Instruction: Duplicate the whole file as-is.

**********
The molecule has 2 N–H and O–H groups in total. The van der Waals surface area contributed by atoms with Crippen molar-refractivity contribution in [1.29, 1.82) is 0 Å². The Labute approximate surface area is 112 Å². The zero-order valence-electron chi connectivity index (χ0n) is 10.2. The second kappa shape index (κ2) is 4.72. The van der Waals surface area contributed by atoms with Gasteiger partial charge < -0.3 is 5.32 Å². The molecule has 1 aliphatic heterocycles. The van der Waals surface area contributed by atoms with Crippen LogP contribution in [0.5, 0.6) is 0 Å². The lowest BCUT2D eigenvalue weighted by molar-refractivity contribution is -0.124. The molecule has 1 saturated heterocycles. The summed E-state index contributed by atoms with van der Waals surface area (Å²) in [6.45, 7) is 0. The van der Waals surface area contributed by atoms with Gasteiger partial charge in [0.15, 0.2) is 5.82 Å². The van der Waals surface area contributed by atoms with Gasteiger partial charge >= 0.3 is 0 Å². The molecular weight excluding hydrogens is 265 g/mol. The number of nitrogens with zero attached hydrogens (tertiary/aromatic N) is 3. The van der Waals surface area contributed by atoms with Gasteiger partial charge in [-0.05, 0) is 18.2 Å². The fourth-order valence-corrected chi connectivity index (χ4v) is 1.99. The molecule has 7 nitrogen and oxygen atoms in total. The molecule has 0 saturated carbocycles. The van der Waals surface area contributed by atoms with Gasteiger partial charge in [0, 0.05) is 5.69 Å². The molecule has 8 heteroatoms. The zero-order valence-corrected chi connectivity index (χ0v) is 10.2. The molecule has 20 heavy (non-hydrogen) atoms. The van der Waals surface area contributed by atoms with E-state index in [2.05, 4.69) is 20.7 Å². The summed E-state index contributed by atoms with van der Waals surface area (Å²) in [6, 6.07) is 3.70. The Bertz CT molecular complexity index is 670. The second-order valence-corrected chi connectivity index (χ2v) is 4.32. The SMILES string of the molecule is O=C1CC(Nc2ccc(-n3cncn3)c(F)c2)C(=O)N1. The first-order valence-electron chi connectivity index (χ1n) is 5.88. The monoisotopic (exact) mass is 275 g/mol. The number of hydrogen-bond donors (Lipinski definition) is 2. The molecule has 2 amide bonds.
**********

The molecule has 2 N–H and O–H groups in total. The van der Waals surface area contributed by atoms with Crippen molar-refractivity contribution in [1.29, 1.82) is 0 Å². The Labute approximate surface area is 112 Å². The zero-order valence-electron chi connectivity index (χ0n) is 10.2. The second kappa shape index (κ2) is 4.72. The van der Waals surface area contributed by atoms with Gasteiger partial charge < -0.3 is 5.32 Å². The molecule has 1 aliphatic heterocycles. The van der Waals surface area contributed by atoms with Crippen LogP contribution in [0.5, 0.6) is 0 Å². The lowest BCUT2D eigenvalue weighted by molar-refractivity contribution is -0.124. The molecule has 1 saturated heterocycles. The summed E-state index contributed by atoms with van der Waals surface area (Å²) in [6.45, 7) is 0. The van der Waals surface area contributed by atoms with Gasteiger partial charge in [0.15, 0.2) is 5.82 Å². The van der Waals surface area contributed by atoms with Gasteiger partial charge >= 0.3 is 0 Å². The molecular weight excluding hydrogens is 265 g/mol. The number of nitrogens with zero attached hydrogens (tertiary/aromatic N) is 3. The van der Waals surface area contributed by atoms with Gasteiger partial charge in [-0.05, 0) is 18.2 Å². The fourth-order valence-corrected chi connectivity index (χ4v) is 1.99. The molecule has 7 nitrogen and oxygen atoms in total. The molecule has 0 saturated carbocycles. The van der Waals surface area contributed by atoms with Gasteiger partial charge in [0, 0.05) is 5.69 Å². The molecule has 8 heteroatoms. The zero-order valence-corrected chi connectivity index (χ0v) is 10.2. The molecule has 20 heavy (non-hydrogen) atoms. The van der Waals surface area contributed by atoms with E-state index in [2.05, 4.69) is 20.7 Å². The summed E-state index contributed by atoms with van der Waals surface area (Å²) in [6, 6.07) is 3.70. The Bertz CT molecular complexity index is 670. The second-order valence-corrected chi connectivity index (χ2v) is 4.32. The SMILES string of the molecule is O=C1CC(Nc2ccc(-n3cncn3)c(F)c2)C(=O)N1. The first-order valence-electron chi connectivity index (χ1n) is 5.88. The monoisotopic (exact) mass is 275 g/mol. The number of hydrogen-bond donors (Lipinski definition) is 2. The molecule has 2 amide bonds.